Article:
Much meaning that was not overtly written into Emily Bronte's Wuthering Heights can be discovered by using Freudian interpretation. This meaning was not consciously intended by Bronte, but can be very interesting and helpful in finding significance in the book. Freud used dream analysis, symbolism, and psychoanalytical techniques to find meaning that was not apparent in his patients the other subjects of his analysis. In his book, Darwin's Worms, Adam Phillip says that Freud was "involved in taking God out of the picture, leaving nothing between us and nature" (Phillip 1). This statement directly correlates with the story and the characters of Wuthering Heights. One of the main themes of the book is that of natural, instinctual desires.

The passion between Catherine I and Heathcliff has been called "semi-savage" (Jerrold 302) because of the rawness and naturalness of it. Heathcliff himself is also very close to nature. He is unrefined and acts solely on instincts and desires. Although there are many religious references in the book, God is not portrayed as a being with sole control over the lives of the characters. Nature plays much more of a controlling factor than God in the story.

Natural instincts, as well as physical nature itself drove the lives of the characters of Wuthering Heights. They acted on passions and desires and were affected by the external world around them. For example, when Lockwood fell ill, it was not a work of God, but a direct consequence of nature. Dreams play a large role in the story of Wuthering Heights. During Lockwood's first visit to the Heights, he has a night full of dreams and nightmares. Each one related to what Heathcliff had just read on the windowsill or in Catherine I's diary.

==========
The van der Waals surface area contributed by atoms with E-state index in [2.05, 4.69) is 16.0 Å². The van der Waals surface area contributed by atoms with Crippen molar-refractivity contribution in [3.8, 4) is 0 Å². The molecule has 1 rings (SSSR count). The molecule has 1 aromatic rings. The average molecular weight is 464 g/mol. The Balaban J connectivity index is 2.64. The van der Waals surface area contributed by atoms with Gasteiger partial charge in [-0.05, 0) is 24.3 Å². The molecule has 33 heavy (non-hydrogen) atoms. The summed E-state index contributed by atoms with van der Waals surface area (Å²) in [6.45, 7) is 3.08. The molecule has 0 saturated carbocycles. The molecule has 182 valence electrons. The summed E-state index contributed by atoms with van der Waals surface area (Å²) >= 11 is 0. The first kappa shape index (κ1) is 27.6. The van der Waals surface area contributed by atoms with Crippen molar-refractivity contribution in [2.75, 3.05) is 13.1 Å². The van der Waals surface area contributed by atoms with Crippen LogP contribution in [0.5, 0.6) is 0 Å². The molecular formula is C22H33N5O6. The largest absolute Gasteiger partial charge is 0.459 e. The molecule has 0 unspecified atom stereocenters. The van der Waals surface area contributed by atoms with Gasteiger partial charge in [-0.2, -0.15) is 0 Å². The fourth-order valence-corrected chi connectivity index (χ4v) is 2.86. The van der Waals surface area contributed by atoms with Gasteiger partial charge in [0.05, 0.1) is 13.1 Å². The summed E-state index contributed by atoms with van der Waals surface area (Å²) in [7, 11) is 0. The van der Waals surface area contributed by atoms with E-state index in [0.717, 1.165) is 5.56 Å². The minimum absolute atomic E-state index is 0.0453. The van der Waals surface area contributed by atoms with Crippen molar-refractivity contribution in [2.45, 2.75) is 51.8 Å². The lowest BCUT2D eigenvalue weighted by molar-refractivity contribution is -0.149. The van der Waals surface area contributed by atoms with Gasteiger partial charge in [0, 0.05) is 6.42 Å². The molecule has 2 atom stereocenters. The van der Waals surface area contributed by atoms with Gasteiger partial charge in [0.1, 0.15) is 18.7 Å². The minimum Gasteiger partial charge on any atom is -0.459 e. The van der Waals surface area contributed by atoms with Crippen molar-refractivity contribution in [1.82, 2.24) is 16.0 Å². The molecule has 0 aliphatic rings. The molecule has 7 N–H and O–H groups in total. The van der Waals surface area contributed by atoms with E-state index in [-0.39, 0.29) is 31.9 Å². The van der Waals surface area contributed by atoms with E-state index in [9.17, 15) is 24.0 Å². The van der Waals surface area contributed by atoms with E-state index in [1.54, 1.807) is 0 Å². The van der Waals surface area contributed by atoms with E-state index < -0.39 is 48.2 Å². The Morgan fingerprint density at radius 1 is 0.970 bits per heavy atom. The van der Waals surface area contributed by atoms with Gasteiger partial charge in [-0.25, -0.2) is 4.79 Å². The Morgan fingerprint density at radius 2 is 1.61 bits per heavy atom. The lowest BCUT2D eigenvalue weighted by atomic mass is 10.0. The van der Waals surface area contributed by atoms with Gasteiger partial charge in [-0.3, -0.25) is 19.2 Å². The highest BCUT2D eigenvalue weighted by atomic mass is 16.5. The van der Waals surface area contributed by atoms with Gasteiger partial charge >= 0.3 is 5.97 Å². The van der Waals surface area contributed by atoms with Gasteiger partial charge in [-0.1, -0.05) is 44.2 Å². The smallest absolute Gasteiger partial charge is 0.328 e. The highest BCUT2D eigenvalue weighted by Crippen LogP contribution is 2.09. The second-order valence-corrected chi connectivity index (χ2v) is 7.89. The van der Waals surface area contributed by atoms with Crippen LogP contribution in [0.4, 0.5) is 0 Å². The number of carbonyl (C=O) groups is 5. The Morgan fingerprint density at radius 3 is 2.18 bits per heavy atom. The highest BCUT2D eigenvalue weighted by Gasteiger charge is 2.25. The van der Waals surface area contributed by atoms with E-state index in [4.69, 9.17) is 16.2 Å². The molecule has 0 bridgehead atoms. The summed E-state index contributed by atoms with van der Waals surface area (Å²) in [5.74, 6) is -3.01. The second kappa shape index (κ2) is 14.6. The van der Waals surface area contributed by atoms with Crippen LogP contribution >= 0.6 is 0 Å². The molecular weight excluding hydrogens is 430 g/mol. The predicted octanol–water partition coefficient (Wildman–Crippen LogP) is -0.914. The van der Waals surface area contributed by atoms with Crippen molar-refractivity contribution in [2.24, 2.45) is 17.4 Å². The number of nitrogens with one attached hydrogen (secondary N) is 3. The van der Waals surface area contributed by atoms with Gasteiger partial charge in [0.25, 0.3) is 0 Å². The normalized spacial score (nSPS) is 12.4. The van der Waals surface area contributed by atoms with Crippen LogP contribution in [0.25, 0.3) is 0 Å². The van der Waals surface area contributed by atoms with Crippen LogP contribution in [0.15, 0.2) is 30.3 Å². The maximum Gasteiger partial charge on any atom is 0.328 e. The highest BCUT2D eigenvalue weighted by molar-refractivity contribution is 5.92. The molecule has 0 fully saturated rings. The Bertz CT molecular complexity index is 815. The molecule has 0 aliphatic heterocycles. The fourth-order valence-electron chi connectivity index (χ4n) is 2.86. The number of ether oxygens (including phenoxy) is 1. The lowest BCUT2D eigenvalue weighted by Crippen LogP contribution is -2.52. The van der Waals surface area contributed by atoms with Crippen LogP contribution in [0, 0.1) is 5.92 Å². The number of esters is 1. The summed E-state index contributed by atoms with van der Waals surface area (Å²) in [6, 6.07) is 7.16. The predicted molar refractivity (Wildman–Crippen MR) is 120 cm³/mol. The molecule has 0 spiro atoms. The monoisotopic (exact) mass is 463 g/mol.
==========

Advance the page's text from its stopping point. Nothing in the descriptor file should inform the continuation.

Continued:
Although all of the dreams came from the text and are therefore somewhat understandable, many predicted what Lockwood would come to learn. Lockwood immediately drifts off to sleep after reading the names on the windowsill. They were in no particular order, only scribbled around the windowsill. Even in Lockwood's dream, the names are in no particular order.

They just swarmed about in front of his eyes. However, when Lockwood awoke, he narrated them in the order "Catherine Earnshaw, Catherine Heathcliff, Catherine Linton." Read forward, they tell the order of Catherine I's loyalties, and read backward, they tell the order of Catherine II's loyalties (Jacobs 356). This is a kind of predictor of what Lockwood is to learn and experience while living at Thrushcross Grange. In Lockwood's second dream, he and Joseph are traveling together across the moors. Lockwood learns that he would need a pilgrim's staff to be able to enter his home.

He turns to Joseph and sees that Joseph has a staff. This could symbolize that Lockwood feels he is inferior to Joseph or the other inhabitants of Wuthering Heights. He feels that they have something that Lockwood does not: perhaps knowledge of the events that have gone on in Wuthering Heights. The staff could be a representation of the knowledge or experience of the history of the mysterious house that he has entered. Lockwood may feel that, figuratively, he can never enter into the center of Wuthering Heights without this knowledge.